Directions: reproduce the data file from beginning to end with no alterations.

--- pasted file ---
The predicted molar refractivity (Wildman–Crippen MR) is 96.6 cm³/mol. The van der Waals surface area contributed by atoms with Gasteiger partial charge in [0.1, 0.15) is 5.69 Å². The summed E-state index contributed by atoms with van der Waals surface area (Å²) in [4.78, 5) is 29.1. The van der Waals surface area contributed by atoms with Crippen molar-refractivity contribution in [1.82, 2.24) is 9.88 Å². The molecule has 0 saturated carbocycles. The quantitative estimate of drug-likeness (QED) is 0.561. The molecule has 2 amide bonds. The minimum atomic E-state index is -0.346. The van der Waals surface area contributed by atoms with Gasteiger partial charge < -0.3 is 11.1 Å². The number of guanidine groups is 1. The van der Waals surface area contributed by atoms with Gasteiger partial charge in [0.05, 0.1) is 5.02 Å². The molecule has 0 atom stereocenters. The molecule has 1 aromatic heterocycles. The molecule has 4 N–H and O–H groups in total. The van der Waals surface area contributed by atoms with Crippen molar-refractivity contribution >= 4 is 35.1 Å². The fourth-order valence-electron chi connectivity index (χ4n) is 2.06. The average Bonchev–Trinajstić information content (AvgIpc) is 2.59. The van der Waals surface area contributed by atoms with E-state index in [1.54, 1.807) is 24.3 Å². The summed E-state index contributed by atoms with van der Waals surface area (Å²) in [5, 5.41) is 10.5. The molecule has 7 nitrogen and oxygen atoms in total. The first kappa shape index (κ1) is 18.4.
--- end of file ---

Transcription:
The predicted molar refractivity (Wildman–Crippen MR) is 96.6 cm³/mol. The van der Waals surface area contributed by atoms with Gasteiger partial charge in [0.1, 0.15) is 5.69 Å². The summed E-state index contributed by atoms with van der Waals surface area (Å²) in [4.78, 5) is 29.1. The van der Waals surface area contributed by atoms with Crippen molar-refractivity contribution in [1.82, 2.24) is 9.88 Å². The molecule has 0 saturated carbocycles. The quantitative estimate of drug-likeness (QED) is 0.561. The molecule has 2 amide bonds. The minimum atomic E-state index is -0.346. The van der Waals surface area contributed by atoms with Gasteiger partial charge < -0.3 is 11.1 Å². The number of guanidine groups is 1. The van der Waals surface area contributed by atoms with Gasteiger partial charge in [0.05, 0.1) is 5.02 Å². The molecule has 0 atom stereocenters. The molecule has 1 aromatic heterocycles. The molecule has 4 N–H and O–H groups in total. The van der Waals surface area contributed by atoms with Crippen molar-refractivity contribution >= 4 is 35.1 Å². The fourth-order valence-electron chi connectivity index (χ4n) is 2.06. The average Bonchev–Trinajstić information content (AvgIpc) is 2.59. The van der Waals surface area contributed by atoms with E-state index in [1.54, 1.807) is 24.3 Å². The summed E-state index contributed by atoms with van der Waals surface area (Å²) in [5, 5.41) is 10.5. The molecule has 7 nitrogen and oxygen atoms in total. The first kappa shape index (κ1) is 18.4.